Chicago Left Turn Traffic Calming Reduces Crashes

The city installed reflective posts and speed bumps at dangerous intersections to induce drivers to take left turns more slowly and carefully.

Read Time: 1 minute

January 24, 2023, 7:00 AM PST

By Diana Ionescu @aworkoffiction


Crosswalk in Chicago with newly installed yellow delineators and speed bumps

City of Chicago / Left turn traffic calming

A traffic calming element installed at 18 Chicago intersections is successfully slowing left turns, reducing the risk of collisions with pedestrians, reports Monica Eng in Axios. The project is part of the city’s efforts to reach its Vision Zero goals and eliminate pedestrian deaths. 

According to Eng, “Left turns were involved in 40% of crashes that led to serious injury or death from 2017 to 2021, according to city data.” David Smith, the city’s Complete Streets director, says data from a pilot program shows a 25 percent reduction in crashes at intersections where the change was made.

Some residents expressed frustration with the new infrastructure, inadvertently proving the device’s efficacy: “All they have done is further slow traffic,” one NextDoor commenter complained. Which is, after all, the point. “If you hit a speed bump or the rubber posts, you've driven in the wrong place.”

Friday, January 20, 2023 in Axios

Chicago Commute

The Right to Mobility

As we consider how to decarbonize transportation, preserving mobility, especially for lower- and middle-income people, must be a priority.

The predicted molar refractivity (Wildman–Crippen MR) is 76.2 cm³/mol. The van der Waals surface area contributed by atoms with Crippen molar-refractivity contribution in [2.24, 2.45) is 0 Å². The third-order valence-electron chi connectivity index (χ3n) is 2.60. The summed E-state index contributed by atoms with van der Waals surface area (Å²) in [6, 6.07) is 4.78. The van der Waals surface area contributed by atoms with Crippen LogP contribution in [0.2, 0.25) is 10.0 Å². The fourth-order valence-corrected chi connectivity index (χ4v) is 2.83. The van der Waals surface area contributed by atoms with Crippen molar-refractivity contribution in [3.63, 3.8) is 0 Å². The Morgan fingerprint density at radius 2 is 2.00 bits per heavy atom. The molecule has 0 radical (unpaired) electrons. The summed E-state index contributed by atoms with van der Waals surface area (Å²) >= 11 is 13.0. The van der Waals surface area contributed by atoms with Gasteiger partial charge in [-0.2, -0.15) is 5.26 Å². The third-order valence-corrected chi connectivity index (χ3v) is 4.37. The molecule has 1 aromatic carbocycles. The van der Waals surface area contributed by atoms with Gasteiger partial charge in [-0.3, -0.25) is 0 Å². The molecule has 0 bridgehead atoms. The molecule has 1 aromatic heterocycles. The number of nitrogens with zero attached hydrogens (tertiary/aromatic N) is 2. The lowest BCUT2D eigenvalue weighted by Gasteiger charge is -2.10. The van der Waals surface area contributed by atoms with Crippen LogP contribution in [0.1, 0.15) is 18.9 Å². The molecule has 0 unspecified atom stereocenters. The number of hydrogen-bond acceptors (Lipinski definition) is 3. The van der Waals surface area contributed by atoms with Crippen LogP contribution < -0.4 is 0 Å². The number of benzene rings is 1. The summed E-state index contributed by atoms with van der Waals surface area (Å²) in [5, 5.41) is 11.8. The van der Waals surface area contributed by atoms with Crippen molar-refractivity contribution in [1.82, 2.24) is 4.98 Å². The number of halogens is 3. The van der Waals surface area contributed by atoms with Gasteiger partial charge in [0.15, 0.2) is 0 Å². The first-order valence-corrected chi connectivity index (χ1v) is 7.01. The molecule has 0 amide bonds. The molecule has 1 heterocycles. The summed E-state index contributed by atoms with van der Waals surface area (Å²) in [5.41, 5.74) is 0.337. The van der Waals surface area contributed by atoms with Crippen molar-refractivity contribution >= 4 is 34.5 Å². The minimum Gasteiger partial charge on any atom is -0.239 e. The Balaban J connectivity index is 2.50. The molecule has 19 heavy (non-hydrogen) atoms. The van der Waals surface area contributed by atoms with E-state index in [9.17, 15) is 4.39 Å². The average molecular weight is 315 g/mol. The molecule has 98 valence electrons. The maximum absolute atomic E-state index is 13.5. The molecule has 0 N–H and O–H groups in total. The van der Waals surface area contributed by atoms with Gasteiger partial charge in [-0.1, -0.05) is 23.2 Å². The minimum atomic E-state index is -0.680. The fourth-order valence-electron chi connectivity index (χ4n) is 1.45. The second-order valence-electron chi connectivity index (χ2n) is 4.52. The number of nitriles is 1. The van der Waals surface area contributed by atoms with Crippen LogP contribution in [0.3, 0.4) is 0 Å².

January 26, 2023 - Angie Schmitt

Sharrow bike markings on black asphalt two-lane road with snowy trees

Early Sharrow Booster: ‘I Was Wrong’

The lane marking was meant to raise awareness and instill shared respect among drivers and cyclists. But their inefficiency has led supporters to denounce sharrows, pushing instead for more robust bike infrastructure that truly protects riders.

January 26, 2023 - Streetsblog USA

View of stone-paved street with pedestrians and "Farmers Market" neon sign on left and old buildings on right in Seattle, Washington

Push and Pull: The Link Between Walkability and Affordability

The increased demand for walkable urban spaces could make them more and more exclusionary if cities don’t pursue policies to limit displacement and boost affordability.

January 27, 2023 - Smart Cities Dive

Protesters with signs in Atlanta after Tyre Nichols murder

Memphis: Crime-fighting Camera Sheds Light on Police Abuse

The irony is unmistakable. Public surveillance cameras, long controversial in the criminal justice community, provided pivotal video footage of the beating of motorist Tyre Nichols by five Memphis police officers at a traffic stop on January 7.

31 minutes ago - The New York Times

Photo of cars on two-way separated highway with illustrated lines between them indicating tech-driven decisions

How Autonomous Cars Could Impact Energy Use

The complex algorithms used by self-driving vehicle technology use massive amounts of energy, which could lead to a steep rise in carbon emissions as autonomous cars become more commonplace.

1 hour ago - Dezeen

Overhead view of crosswalk with pedestrian median

Safe Streets Grants Announced

The federal Safe Streets and Roads for All program funds planning and implementation for road safety projects aimed at reducing traffic deaths and building safe infrastructure for pedestrians, cyclists, and other vulnerable road users.

2 hours ago - U.S. Department Of Transportation